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Glandular fever
Pls share your experience?


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#1 Roo~~

Posted 06 December 2012 - 09:58 PM

I posted the other day in regards to tonsilitis and got some fabulous responses with over the counter medicines to try.

Unfortunately I've been getting worse despite the antibiotics and the GP has now worked out that I actually have glandular fever. It's only been four days for me and the sweats, chills and pain are still ongoing, however Panadol and nurofen plus are helping.

I'm wondering about how long I should expect to feel this way? And any other suggestions as to what I could try?

Thanks.

#2 *CalamityJane*

Posted 06 December 2012 - 10:10 PM

Oh my sympathies.  I had it 20 years ago and I still remember how horrible it was  sad.gif .  I lost 9kgs in 3 weeks.  Rest up, hope you feel better soon.

#3 noonehere

Posted 06 December 2012 - 10:17 PM

I had it for fourish weeks. (two before diagnosed)
I went from 60 kilos to 46 and hospitalised from a liver problem starting.

My tips: keep on the fluids, rest up and do not push yourself, eat. I know that its the last thing you want but small amounts even if its just chicken soup broth.

Hope you feel better soon.

#4 chickendrumstick

Posted 06 December 2012 - 10:17 PM

You poor thing!
Recovering from glandular fever can be a long road, I know many people  who have had it and taken months to recover completely.
Please be careful and conscious of your symptoms to as glandular fever is one of the most common triggers for Chronic Fatigue Syndrome.

#5 Bazinga

Posted 06 December 2012 - 10:20 PM

I had it twice in my teens. One bout lasted for 8 weeks. When I returned to school everyone was surprised as someone had told them that I died! I was terribly thin, I couldn't stomach anything even water. Rest up you might be in for a bumpy ride.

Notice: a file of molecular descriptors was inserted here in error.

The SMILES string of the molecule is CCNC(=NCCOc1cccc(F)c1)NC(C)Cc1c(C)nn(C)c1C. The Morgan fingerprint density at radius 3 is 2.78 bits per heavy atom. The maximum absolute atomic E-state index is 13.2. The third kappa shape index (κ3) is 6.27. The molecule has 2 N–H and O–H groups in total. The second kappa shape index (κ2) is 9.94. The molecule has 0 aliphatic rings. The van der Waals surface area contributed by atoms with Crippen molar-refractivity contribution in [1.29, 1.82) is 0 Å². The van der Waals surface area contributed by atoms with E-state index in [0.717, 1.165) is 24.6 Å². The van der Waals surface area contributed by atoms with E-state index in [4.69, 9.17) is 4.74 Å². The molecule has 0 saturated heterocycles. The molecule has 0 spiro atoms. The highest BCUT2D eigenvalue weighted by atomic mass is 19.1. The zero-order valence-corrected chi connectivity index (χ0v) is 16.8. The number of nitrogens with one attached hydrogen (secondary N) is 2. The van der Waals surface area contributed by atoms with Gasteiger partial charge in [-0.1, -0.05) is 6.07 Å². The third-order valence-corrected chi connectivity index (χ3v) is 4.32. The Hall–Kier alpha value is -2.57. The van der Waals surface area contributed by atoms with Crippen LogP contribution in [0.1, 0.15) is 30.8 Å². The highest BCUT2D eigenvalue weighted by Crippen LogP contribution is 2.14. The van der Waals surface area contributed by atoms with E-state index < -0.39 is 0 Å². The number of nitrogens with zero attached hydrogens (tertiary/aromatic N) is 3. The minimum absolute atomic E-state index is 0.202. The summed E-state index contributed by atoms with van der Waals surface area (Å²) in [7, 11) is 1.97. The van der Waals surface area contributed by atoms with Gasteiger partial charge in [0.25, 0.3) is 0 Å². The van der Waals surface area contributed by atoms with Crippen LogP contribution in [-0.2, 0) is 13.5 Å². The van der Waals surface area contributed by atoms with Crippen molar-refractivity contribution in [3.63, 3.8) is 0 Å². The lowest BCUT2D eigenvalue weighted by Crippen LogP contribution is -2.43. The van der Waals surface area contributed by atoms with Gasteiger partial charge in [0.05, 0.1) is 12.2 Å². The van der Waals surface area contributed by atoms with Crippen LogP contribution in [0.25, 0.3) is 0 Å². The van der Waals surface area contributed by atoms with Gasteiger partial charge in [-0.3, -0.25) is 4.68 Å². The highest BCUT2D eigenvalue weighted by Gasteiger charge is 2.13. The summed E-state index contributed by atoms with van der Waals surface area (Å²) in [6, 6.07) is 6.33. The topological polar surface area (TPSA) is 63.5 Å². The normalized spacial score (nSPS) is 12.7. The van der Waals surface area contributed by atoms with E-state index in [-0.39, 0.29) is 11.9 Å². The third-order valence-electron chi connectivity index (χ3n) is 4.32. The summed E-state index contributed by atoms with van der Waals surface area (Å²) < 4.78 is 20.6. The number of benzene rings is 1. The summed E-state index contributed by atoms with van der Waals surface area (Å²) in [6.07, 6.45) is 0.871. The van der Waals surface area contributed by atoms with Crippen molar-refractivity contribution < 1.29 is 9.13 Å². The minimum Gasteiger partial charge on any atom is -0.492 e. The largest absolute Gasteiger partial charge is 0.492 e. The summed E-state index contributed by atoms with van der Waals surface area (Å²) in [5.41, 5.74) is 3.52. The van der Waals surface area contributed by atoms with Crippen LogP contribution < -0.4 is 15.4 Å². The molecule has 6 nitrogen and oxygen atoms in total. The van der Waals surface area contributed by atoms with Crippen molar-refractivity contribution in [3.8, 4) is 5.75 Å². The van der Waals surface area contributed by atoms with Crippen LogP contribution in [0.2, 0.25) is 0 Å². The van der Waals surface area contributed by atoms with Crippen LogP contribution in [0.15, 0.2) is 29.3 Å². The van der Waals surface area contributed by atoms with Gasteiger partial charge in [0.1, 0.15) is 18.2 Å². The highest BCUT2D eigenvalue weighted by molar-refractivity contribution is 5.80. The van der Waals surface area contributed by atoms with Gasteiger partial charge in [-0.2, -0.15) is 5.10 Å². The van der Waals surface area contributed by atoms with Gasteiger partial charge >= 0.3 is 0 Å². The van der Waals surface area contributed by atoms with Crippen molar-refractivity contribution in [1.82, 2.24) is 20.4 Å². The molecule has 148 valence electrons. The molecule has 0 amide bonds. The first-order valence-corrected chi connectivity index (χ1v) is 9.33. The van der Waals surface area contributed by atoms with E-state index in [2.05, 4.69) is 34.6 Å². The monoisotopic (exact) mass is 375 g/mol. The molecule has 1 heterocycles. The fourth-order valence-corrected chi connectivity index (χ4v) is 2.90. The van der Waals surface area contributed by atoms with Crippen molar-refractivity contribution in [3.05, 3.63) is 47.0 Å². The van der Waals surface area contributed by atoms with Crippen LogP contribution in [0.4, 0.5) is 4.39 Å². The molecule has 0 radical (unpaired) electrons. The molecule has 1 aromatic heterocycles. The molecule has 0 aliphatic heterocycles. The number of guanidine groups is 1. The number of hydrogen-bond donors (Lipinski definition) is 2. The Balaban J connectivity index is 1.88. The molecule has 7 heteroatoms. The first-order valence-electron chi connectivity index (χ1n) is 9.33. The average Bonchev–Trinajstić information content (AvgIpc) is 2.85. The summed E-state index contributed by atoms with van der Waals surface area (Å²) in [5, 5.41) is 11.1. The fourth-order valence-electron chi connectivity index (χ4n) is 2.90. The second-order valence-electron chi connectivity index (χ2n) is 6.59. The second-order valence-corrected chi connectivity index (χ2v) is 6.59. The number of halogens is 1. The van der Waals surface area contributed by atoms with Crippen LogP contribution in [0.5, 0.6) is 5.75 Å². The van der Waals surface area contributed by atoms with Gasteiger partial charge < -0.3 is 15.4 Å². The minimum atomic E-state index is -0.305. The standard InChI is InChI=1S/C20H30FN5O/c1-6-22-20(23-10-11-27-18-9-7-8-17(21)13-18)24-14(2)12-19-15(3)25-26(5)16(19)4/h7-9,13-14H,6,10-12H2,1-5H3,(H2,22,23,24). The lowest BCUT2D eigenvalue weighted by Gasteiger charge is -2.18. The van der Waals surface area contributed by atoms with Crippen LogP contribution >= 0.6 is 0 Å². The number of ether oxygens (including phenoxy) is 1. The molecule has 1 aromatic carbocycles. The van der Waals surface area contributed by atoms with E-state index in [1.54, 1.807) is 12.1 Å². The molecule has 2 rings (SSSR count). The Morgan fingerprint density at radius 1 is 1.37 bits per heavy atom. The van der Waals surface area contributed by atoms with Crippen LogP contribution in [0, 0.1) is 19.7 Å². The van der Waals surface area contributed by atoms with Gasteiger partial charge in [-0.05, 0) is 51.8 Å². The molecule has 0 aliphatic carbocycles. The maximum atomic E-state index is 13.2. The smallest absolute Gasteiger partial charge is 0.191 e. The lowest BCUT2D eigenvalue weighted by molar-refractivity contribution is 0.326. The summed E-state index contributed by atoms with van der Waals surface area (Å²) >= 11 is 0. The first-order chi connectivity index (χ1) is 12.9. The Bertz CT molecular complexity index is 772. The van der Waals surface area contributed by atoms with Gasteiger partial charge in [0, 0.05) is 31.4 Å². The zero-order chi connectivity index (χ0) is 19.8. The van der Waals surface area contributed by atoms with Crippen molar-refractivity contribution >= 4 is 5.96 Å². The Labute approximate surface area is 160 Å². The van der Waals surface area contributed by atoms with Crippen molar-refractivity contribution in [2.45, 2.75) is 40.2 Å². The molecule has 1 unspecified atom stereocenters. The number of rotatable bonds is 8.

#6 au*lit

Posted 06 December 2012 - 10:24 PM

I had it when I was 15. I think it lasted about 6 weeks.

You just need to rest. Get all the help you can at home, because you have to take it easy.

Also, be kind to your liver. Don't overdo it on the over the counter medications and don't even think about alcohol.

#7 CourtesanNewton

Posted 06 December 2012 - 10:42 PM

QUOTE
Please be careful and conscious of your symptoms to as glandular fever is one of the most common triggers for Chronic Fatigue Syndrome.

This was me. I actually kept working for 3 months thinking I had just had a bad bout of the flu, and feeling absolutely terrible. I ended up going down in a heap with mild liver damage and Chronic Fatigue Syndrome, which really stuffed up the next few years.

Not sure if you can stomach it, but maybe something like Sustagen might stop you from losing too much weight? At my worst I was living on Sustagen, Just Right bars, peanut butter and English muffins with vegemite....not a diet I'd recommend, though, as I dropped 17 kgs and felt like crap.

Apart from that I'd say eat pretty simple unprocessed foods, not too much animal fats (from meat or dairy), no alcohol, lots of water.

Mainly, though, just rest. Doesn't have to be sleep, but just don't move around too much if it's at all possible.

#8 livvie7586

Posted 07 December 2012 - 06:41 AM

the fevers etc lasted about 2 weeks with me, then another 2 weeks of unable to leave the couch, then a further 8 weeks of only being able to do 2-3 classes a day at school (unfortunately i came down with GF in my first term of year 12), followed by a further couple of months of just not feeling right.

I'm also sorry to say OP i got worse before i got better, my throat got worse (ended up on steriods to control the swelling, and was almost hospitalised), and i ended up with a swollen spleen etc, which meant a highly controlled diet.  in saying all this i had a very bad case, as did DH when he had it (the bugger gave it to me 2 years after he had it).



#9 brazen

Posted 07 December 2012 - 07:03 AM

i had it at 19 and had a month or so of feeling really tired and dragging myself through my uni life, then 2 weeks of uni holidays doing nothing but sleeping sleeping and more sleeping.

i've never been the same since

#10 Guest_~Songbird~_*

Posted 07 December 2012 - 07:13 AM

Stock up on good movies to watch
Drink lots of water
Avoid all fatty foods for your liver or you will be in a lot of pain
What ever you do don't exercise
Rest rest rest

Basically the more you try to push through it and soldier on, the longer you will be sick afterwards and you will end up with post viral fatigue. Which you don't want as it's like on going GF for months/years later.

#11 Coffeegirl

Posted 07 December 2012 - 07:19 AM

I had it twice in my teens.

Around age 16-17 First time was about 3-4 weeks and mild compared to my second bout.   I could actually get through the school day the first time, but would just come home and slee.  the thought of eating was too hard.  Mum has photos of me sleeping on the sofa and I look shocking.   Really pale and gaunt.